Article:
We developed a targeted medium-throughput approach for measuring DNA methylation levels in multiple samples in parallel. This method enables cost-efficient high-resolution methylation measurements of target loci in cohorts of patients and probands at the FKBP5 gene, a locus with large interest in the psychiatric and psychological community . This cost-efficient, accurate method to determine FKBP5 methylation levels would thus serve a large number of researchers. Our method is positioned between whole genome bisulfite sequencing and targeted approaches as pyrosequencing. The first is expensive and yields lower coverage and accuracy of single CpGs; the latter only allows to assess very small regions at a time and can generate significant variance between replicates. HAM-TBS enables the analysis of a targeted but larger region (~ 10 kb) at high resolution and low costs. DNA methylation studies in large cohorts, investigating the impact of environment or association with disease status in mixed tissues, necessitate high accuracy at single-site resolution. In fact, TBS was able to resolve methylation levels with a mean accuracy of 0.72%. A high level of accuracy was maintained in more cost-efficient approaches using only one PCR amplification round. By pooling triplicate bisulfite treatments prior to PCR amplification, we can account for variance introduced by the bisulfite treatment but also reduce costs and hands-on time during the target amplification.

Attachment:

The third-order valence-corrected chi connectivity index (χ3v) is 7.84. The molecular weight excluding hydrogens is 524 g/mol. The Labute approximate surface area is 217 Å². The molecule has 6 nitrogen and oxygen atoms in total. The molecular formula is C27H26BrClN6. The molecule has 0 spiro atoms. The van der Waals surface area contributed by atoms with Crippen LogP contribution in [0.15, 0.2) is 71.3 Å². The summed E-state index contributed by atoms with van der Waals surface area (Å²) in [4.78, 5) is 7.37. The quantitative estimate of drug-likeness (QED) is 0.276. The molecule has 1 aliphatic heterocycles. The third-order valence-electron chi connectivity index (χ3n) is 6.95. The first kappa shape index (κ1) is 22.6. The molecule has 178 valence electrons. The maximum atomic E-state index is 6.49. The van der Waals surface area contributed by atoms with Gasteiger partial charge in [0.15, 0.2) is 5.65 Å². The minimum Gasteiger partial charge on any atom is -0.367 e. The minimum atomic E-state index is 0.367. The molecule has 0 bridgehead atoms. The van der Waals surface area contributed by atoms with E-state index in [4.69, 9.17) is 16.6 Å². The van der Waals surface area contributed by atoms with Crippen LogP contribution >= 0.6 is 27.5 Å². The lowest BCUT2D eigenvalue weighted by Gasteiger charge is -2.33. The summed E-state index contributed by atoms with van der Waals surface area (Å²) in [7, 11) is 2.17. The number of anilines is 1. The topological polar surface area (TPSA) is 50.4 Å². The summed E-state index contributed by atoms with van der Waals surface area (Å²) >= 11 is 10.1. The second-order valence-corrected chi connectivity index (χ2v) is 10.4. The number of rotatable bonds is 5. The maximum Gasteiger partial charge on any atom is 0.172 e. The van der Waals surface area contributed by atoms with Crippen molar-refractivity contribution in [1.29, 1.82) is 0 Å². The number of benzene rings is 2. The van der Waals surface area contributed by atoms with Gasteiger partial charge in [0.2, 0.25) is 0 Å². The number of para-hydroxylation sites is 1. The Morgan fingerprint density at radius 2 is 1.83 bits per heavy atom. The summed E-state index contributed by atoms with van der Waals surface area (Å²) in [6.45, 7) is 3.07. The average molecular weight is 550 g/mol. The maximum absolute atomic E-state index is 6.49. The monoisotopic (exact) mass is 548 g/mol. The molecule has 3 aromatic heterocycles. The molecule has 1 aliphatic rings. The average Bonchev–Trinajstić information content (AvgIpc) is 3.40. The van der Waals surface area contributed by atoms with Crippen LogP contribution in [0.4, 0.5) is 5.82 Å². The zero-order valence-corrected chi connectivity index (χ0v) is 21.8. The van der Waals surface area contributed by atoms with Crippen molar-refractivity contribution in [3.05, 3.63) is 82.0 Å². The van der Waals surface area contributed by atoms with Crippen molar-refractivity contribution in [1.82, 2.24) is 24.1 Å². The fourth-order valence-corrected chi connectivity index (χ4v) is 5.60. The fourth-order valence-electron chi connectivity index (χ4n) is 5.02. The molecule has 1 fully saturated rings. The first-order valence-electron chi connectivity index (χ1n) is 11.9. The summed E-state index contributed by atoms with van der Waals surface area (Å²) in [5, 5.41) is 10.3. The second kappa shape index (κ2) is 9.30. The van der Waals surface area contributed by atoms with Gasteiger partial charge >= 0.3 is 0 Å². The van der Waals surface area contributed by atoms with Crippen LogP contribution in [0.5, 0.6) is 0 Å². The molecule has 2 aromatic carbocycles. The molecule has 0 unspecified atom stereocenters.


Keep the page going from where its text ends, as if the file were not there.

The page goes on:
The accuracy of the method benefits from a PCR-free library preparation and rigorous quality control (prior evaluation of linear PCR amplification of the target site, bisulfite conversion efficiency > 95% and read coverage minimum of 1000×). Nonetheless, a proper assessment of possible amplification biases due to the choice of amplicon location in the design step is critical. Some loci can show nonlinear amplification curves, which renders them inappropriate for methylation quantification. Adjustment of primer design and PCR conditions may help solve this issue, but for some loci optimization may not be possible. For instance, in CpG islands with high CpG density, we observed that amplification curves were not linear, revealing a bias which became more pronounced as the level of methylation increased. Differential methylation results from these sites should be interpreted with caution and perhaps require additional replication. Besides validating each amplicon prior to usage, including controls such as in vitro unmethylated DNA, water and endogenous hemimethylated region, the H19 locus, during each HAM-TBS experiment is important and enables quality checks for each step of the protocol.